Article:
RIYADH: Chinese President Xi Jinping and Saudi Arabia’s powerful crown prince met on Thursday on an Arab outreach visit that has earned a rebuke from Washington, reaching deals in areas including energy and infrastructure. Agreements worth about $30 billion were being signed on Thursday, Saudi state media said, as China seeks to shore up its COVID-hit economy and as the Saudis, long-term US allies, push to diversify their economic and political alliances.
Xi and Crown Prince Mohammed Bin Salman, the 37-year-old de facto ruler of the world’s biggest oil exporter, met at Yamamah Palace in Riyadh, flanked by high-ranking officials wearing face masks, footage aired on state television showed. They oversaw the signing of energy agreements on hydrogen as well as a plan to “harmonize” Saudi Arabia’s ambitious economic reform agenda, Vision 2030, with China’s trillion-dollar Belt and Road Initiative, the official Saudi Press Agency said.
The signed deals also covered a petrochemicals project, housing development and the teaching of the Chinese language, SPA said, though it did not detail their substance or monetary value. Earlier, state television showed Xi being greeted with a handshake by Prince Mohammed before the two men stood side-by-side as a brass band played the two countries’ national anthems. They then chatted while walking into the palace, which is the king’s official residence and seat of the royal court. Xi also met with Prince Mohammed’s father, 86-year-old King Salman, state media reported.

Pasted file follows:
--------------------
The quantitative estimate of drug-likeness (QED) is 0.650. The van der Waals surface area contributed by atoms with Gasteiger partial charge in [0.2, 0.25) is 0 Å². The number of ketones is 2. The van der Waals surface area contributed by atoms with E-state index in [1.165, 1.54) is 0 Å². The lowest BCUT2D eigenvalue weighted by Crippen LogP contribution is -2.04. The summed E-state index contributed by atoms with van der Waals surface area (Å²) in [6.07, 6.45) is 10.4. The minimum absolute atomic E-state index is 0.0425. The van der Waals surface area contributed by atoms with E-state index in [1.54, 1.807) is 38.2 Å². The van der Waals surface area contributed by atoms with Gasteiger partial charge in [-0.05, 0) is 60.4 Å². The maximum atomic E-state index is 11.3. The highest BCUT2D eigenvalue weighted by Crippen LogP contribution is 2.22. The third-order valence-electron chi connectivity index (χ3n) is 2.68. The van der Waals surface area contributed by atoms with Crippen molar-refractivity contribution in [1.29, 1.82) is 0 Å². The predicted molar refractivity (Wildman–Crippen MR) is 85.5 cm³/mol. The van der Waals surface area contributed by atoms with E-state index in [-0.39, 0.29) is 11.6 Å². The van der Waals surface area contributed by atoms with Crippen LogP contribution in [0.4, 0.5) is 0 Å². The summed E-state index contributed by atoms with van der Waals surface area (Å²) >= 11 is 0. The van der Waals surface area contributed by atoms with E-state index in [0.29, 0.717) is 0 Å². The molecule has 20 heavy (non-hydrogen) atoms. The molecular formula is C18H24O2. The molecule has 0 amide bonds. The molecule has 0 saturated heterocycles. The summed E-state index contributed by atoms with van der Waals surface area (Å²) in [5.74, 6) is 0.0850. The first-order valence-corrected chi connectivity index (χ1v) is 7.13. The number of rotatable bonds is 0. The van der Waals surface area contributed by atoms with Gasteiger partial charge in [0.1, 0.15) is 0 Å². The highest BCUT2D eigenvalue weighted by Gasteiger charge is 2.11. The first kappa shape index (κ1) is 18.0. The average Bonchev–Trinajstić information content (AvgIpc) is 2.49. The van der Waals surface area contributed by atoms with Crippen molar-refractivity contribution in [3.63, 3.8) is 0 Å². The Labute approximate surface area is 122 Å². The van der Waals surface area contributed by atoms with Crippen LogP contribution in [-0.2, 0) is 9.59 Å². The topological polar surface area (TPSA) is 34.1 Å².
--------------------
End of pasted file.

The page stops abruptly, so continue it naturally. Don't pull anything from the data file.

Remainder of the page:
Upon his arrival on Wednesday, Xi said bilateral ties with Saudi Arabia had grown “by leaps and bounds” since the two countries established a comprehensive strategic partnership in 2016. This “has not only enriched both countries’ peoples but promoted regional peace, security, prosperity and development,” Xi said, according to Chinese state media.
The crown prince sees China as a critical partner in his sweeping Vision 2030 agenda, seeking the involvement of Chinese firms in ambitious mega-projects meant to diversify the economy away from fossil fuels. Saudi investment minister Khalid Al-Falih said this week’s visit “will contribute to raising the pace of economic and investment cooperation between the two countries”, offering Chinese companies and investors “rewarding returns”, according to SPA. Earlier on Thursday, Saudi state media announced 34 investment agreements in sectors including green hydrogen, information technology, transport and construction. State broadcaster Al-Ekhbariya said another 20 agreements worth 110 billion riyals ($29.3 billion) were due to be signed.